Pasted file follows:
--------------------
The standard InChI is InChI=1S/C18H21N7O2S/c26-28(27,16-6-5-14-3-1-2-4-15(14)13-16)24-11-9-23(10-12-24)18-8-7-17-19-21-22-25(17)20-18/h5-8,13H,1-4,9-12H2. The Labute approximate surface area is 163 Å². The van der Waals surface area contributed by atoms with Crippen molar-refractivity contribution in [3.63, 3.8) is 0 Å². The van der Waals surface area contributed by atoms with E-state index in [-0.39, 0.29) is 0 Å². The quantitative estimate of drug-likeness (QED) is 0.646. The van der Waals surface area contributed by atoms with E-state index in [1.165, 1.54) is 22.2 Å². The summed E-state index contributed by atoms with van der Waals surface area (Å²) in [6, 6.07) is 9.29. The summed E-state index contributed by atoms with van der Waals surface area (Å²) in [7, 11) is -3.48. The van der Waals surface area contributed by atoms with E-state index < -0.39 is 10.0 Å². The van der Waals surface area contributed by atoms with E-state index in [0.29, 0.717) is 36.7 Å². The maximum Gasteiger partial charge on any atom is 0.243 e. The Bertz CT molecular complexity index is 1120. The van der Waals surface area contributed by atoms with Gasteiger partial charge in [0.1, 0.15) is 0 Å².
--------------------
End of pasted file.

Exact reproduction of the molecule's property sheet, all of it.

The standard InChI is InChI=1S/C18H21N7O2S/c26-28(27,16-6-5-14-3-1-2-4-15(14)13-16)24-11-9-23(10-12-24)18-8-7-17-19-21-22-25(17)20-18/h5-8,13H,1-4,9-12H2. The Labute approximate surface area is 163 Å². The van der Waals surface area contributed by atoms with Crippen molar-refractivity contribution in [3.63, 3.8) is 0 Å². The van der Waals surface area contributed by atoms with E-state index in [-0.39, 0.29) is 0 Å². The quantitative estimate of drug-likeness (QED) is 0.646. The van der Waals surface area contributed by atoms with E-state index in [1.165, 1.54) is 22.2 Å². The summed E-state index contributed by atoms with van der Waals surface area (Å²) in [6, 6.07) is 9.29. The summed E-state index contributed by atoms with van der Waals surface area (Å²) in [7, 11) is -3.48. The van der Waals surface area contributed by atoms with E-state index < -0.39 is 10.0 Å². The van der Waals surface area contributed by atoms with E-state index in [0.29, 0.717) is 36.7 Å². The maximum Gasteiger partial charge on any atom is 0.243 e. The Bertz CT molecular complexity index is 1120. The van der Waals surface area contributed by atoms with Gasteiger partial charge in [0.1, 0.15) is 0 Å².